Tuesday, April 3, 2012

Relaxation and Party Time in St. Martin

Today really showed us two completely different sides of St. Martin. The day dawned absolutely still without a breath of wind in Grand Case but nevertheless we headed out to Tintamarre, a large, flat island off the north east coast of St. Martin. In the SXM nature preserve, mooring balls are provided and by mid-morning they were all full so we were glad we got there nice and early.
Glassy waters on the approach to Tintamarre Island
Lined up on the mooring balls - but check out how clear the waters are!

We also wanted to beat the heat for a hike on the island which took us along the south shore and then inland, past many old dry-stone walls and a herd of goats. Carefully, we picked the evidence of the goats out of our shoes before returning to Mowzer.
The flat interior of Tintamarre, the masts of boats in the anchorage and the peaks of St. Martin in the distance.
In the afternoon we watched a sea-turtle grazing on the sea-grass under the boats in the anchorage so we snorkeled off the back of the boat. Just before we jumped into the water I commented to Henry that this had better be a pretty boring snorkel since the battery in the underwater camera chose that moment to die. Of course, the most surreal moments are those that can't be captured so I will just have to lock this one up in the memory banks for recall. As we hovered over the turtle grazing about 10 feet below us, he finally decided to come up for air. He must be pretty used to the snorkelers so he rose up through the water to surface about 5' in front of me and after a casual 3 breaths he headed back down to the underwater pasturage. Unreal!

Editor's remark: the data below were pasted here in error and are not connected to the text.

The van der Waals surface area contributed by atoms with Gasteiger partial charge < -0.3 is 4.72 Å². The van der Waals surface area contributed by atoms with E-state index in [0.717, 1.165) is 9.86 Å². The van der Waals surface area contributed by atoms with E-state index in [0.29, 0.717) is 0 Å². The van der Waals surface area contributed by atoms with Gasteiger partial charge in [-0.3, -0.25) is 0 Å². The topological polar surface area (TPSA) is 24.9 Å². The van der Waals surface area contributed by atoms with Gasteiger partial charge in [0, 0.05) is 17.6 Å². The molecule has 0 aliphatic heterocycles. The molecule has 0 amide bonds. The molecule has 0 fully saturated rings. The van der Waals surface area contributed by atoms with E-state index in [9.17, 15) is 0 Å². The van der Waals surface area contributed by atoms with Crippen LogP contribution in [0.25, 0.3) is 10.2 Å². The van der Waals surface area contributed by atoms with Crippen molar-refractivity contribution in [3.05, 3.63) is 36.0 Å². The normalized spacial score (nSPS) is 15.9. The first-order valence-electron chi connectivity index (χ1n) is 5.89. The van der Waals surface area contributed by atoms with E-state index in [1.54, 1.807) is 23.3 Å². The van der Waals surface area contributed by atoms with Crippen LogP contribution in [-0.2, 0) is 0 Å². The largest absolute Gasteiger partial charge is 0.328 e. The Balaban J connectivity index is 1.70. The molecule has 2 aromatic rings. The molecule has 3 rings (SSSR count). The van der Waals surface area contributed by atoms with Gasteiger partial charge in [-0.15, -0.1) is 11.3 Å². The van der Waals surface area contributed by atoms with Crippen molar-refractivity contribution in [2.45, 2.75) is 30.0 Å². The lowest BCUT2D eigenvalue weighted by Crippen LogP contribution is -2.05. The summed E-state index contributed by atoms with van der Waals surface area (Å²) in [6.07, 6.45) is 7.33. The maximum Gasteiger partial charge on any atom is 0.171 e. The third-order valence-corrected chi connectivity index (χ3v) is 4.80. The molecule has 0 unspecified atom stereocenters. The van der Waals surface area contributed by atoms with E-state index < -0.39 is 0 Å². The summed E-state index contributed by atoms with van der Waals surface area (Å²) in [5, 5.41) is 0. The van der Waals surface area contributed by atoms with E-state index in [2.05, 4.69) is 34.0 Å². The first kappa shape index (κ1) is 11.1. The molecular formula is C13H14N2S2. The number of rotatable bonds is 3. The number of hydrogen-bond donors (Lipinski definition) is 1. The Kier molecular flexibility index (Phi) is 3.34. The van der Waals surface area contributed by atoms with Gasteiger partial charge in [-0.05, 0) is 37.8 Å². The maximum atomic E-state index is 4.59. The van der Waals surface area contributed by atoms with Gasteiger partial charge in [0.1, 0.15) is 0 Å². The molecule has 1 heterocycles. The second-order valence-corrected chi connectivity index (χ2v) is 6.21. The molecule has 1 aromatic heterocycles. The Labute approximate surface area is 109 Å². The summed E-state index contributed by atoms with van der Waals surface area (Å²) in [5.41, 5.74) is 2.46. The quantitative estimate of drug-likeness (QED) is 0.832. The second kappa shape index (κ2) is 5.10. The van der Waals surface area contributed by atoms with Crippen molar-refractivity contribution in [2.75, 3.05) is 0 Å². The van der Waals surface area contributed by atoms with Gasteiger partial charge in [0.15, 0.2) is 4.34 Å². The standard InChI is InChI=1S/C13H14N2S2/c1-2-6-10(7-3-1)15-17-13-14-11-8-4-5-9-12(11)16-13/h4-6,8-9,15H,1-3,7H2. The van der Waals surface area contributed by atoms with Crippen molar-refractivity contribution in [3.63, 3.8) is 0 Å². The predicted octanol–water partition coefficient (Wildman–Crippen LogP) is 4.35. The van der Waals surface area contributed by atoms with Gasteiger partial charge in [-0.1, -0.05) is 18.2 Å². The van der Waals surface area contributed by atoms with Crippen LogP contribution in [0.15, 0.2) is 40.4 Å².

Late in the afternoon we returned to Grand Case, making a short detour to explore the harbour and canal of Anse Marcel, a pretty little marina nestled in the hills and only accessible through a narrow, winding channel.

By 6pm Grand Case was starting to prepare for the last street parade of the season. Through the winter there is a parade and bazaar put on by locals every Tuesday night and with the restaurants and lolo's all firing in high gear it is a fun event not to be missed. I think all the stops were out for the last night and the streets were thronging with tourists and locals alike. Small vendors were selling cold drinks for those wandering the street where everything from purses made of pop-can tabs to the most beautiful paintings and inlaid wood pictures were for sale. After a little shopping of the local wares, we eagerly anticipated the first drum-beats to be heard at the end of the street indicating the start of the parade. The one-way main street is about a kilometre in length and just over a car's width, in some places widening out where a shop has a little more space. The parade of feathered and painted women and flashy men with drums and horns mingled with the hundreds of on-lookers down the street and sometimes, other than the costumes it was hard to tell where the display and the voyeurism ended and began. The energy and friendliness of the whole crowd was wonderful and we followed along behind, alongside and at times right in the parade itself.

Once the parade had passed, which took almost 45 minutes, the empty space was taken up by a number of street bands and a group of buskers who kept us entertained but couldn't quite pull off getting me to join as a participant. Maybe a few more street-beer but by then we noticed that the crowd had definitely changed a bit as the tourists headed into the restaurants or back to their resorts for the night so we decided it was time for dinner back at our favourite lolo.

I can't say enough for how much we enjoyed the whole event and hat's off to the locals and the gendarmes who kept it all very family oriented and welcoming of locals and tourists alike.